Among the news and debates around the protests that have been taking place in India resisting the Citizenship Amendment Act (CAA), some have centred around the politicisation of schools. A newspaper recently reported that a pro-CAA event took place at a Mumbai school where students showed their support by writing congratulatory messages to Prime Minister Narendra Modi on postcards.
A subsequent news item showed home minister Amit Shah displaying five lakh postcards in support of the Act. Several people criticised the involvement of children in political matters, including Aditya Thackeray, who tweeted that schools should not be places where political campaigning is done and politicians should stick to speaking about gender equality, helmets and cleanliness (sic). Shortly, afterwards, the government of Maharahtra issued a notice to the school for tutoring students on political matters.
While I agree, I am concerned that a discussion on political matters might be construed as political campaigning and well-meaning teachers might stay away from a very important discussion that students – as citizens of this country – are meant to have.
A few responses to Thackeray’s tweets show that people are unable to distinguish between political campaigning and civic education. As a teacher and researcher, who has taught in a school right in the middle of a slum in Mumbai which was inhabited by both Muslims and Hindus, I feel compelled to share my thoughts on whether a discussion on CAA or any other political event should be held in schools or not – whether in trying times or otherwise.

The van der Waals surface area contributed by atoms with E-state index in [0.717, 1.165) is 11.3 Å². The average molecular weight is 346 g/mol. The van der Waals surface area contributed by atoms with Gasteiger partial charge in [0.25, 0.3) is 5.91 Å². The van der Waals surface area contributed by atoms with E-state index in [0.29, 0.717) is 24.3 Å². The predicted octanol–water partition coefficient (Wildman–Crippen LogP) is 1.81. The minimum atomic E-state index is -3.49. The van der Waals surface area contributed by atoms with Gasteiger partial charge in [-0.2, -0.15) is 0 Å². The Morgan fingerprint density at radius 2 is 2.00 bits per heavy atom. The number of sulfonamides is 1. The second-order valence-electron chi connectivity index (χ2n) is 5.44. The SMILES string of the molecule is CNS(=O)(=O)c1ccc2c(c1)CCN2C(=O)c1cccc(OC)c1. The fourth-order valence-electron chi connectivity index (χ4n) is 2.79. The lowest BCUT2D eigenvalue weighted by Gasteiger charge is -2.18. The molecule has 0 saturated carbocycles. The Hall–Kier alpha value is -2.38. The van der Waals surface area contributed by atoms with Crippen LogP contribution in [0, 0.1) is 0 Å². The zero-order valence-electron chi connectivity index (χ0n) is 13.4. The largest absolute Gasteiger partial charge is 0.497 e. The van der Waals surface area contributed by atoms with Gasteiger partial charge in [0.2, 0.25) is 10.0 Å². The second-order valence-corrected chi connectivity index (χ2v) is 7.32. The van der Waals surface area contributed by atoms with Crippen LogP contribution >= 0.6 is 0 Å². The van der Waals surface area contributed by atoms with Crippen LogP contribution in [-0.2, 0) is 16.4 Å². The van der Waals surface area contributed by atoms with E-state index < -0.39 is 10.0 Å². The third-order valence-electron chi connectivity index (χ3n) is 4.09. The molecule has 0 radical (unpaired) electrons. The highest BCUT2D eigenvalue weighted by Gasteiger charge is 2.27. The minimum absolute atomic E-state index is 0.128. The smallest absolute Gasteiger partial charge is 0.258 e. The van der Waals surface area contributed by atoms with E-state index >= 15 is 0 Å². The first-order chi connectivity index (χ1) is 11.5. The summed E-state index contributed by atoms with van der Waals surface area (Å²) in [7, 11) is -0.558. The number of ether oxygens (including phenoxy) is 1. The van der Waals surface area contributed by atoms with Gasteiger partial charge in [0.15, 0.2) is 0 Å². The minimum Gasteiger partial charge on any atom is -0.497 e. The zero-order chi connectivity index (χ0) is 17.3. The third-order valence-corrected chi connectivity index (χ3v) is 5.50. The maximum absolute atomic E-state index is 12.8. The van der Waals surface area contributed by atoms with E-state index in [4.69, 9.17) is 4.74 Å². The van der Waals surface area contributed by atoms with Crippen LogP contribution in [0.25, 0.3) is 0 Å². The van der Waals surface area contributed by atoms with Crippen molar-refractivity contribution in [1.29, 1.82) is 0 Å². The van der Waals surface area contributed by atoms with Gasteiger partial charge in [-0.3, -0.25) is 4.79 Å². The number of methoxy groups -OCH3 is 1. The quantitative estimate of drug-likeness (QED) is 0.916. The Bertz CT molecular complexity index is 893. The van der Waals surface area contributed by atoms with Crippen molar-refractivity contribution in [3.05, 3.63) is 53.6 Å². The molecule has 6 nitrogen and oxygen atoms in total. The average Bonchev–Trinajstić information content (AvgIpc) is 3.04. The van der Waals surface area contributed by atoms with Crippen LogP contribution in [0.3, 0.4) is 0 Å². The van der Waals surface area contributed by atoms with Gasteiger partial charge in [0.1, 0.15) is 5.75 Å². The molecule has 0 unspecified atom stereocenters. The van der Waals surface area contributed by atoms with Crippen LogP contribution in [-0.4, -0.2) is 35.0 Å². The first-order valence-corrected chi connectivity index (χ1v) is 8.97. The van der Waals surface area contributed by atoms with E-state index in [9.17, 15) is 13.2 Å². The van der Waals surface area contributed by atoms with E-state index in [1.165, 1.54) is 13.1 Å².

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Researchers Diane Hess and Lauren Gatti state that politics should be discussed in classrooms because it is where the discussion belongs. They say that schools allow a lot of diversity, which is hard to find in fairly homogenous spaces like households, places of worship, or professional bodies. Schools allow for a plurality of views, which can be discussed in a respectful manner and if conducted well, can help students see the other side of an argument owing to the different backgrounds that children come from. As schools and classrooms are training grounds to develop skills of discussion such as making evidence based claims, disagreeing respectfully and listening with an open mind, political topics that affect a wide variety of people, should be considered within classrooms.
Another reason why teachers should have political discussions in classrooms is because current political discussions affect young children’s futures the most and children have a right to be involved. Besides, not all children have the privilege to develop their political voice within their families, which might not only hinder their sense of agency around political events (giving rise to people who display apathy or call themselves ‘apolitical’) but also impede the likelihood that they will choose a political career.